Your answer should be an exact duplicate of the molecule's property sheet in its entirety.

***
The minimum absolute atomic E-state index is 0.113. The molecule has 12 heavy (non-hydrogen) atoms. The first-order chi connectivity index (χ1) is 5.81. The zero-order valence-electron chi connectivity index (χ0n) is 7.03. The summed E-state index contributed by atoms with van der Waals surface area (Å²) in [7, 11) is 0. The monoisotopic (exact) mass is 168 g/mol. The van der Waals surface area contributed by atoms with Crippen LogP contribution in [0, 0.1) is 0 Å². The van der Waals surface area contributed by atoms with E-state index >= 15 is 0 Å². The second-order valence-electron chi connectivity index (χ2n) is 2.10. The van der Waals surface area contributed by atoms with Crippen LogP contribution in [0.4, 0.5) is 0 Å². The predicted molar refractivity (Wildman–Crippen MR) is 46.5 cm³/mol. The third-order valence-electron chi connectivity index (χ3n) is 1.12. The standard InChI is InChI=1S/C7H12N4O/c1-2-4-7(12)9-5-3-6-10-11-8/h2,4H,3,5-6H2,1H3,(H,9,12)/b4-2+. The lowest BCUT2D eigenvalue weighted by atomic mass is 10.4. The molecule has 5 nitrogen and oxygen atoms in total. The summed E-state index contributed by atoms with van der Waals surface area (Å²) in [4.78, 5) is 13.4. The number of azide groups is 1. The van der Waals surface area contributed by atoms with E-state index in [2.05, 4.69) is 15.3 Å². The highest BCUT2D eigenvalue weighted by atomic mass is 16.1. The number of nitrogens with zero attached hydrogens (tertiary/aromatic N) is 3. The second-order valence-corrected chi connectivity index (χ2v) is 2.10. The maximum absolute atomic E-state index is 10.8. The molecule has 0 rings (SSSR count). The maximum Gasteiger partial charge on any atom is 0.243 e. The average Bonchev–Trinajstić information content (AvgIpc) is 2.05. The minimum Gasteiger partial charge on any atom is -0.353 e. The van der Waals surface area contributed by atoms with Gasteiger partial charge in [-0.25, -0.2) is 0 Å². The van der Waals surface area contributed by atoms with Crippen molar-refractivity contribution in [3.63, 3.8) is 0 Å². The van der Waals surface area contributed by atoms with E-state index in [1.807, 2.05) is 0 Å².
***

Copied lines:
The minimum absolute atomic E-state index is 0.113. The molecule has 12 heavy (non-hydrogen) atoms. The first-order chi connectivity index (χ1) is 5.81. The zero-order valence-electron chi connectivity index (χ0n) is 7.03. The summed E-state index contributed by atoms with van der Waals surface area (Å²) in [7, 11) is 0. The monoisotopic (exact) mass is 168 g/mol. The van der Waals surface area contributed by atoms with Crippen LogP contribution in [0, 0.1) is 0 Å². The van der Waals surface area contributed by atoms with E-state index >= 15 is 0 Å². The second-order valence-electron chi connectivity index (χ2n) is 2.10. The van der Waals surface area contributed by atoms with Crippen LogP contribution in [0.4, 0.5) is 0 Å². The predicted molar refractivity (Wildman–Crippen MR) is 46.5 cm³/mol. The third-order valence-electron chi connectivity index (χ3n) is 1.12. The standard InChI is InChI=1S/C7H12N4O/c1-2-4-7(12)9-5-3-6-10-11-8/h2,4H,3,5-6H2,1H3,(H,9,12)/b4-2+. The lowest BCUT2D eigenvalue weighted by atomic mass is 10.4. The molecule has 5 nitrogen and oxygen atoms in total. The summed E-state index contributed by atoms with van der Waals surface area (Å²) in [4.78, 5) is 13.4. The number of azide groups is 1. The van der Waals surface area contributed by atoms with E-state index in [2.05, 4.69) is 15.3 Å². The highest BCUT2D eigenvalue weighted by atomic mass is 16.1. The number of nitrogens with zero attached hydrogens (tertiary/aromatic N) is 3. The second-order valence-corrected chi connectivity index (χ2v) is 2.10. The maximum absolute atomic E-state index is 10.8. The molecule has 0 rings (SSSR count). The maximum Gasteiger partial charge on any atom is 0.243 e. The average Bonchev–Trinajstić information content (AvgIpc) is 2.05. The minimum Gasteiger partial charge on any atom is -0.353 e. The van der Waals surface area contributed by atoms with Gasteiger partial charge in [-0.25, -0.2) is 0 Å². The van der Waals surface area contributed by atoms with Crippen molar-refractivity contribution in [3.63, 3.8) is 0 Å². The van der Waals surface area contributed by atoms with E-state index in [1.807, 2.05) is 0 Å².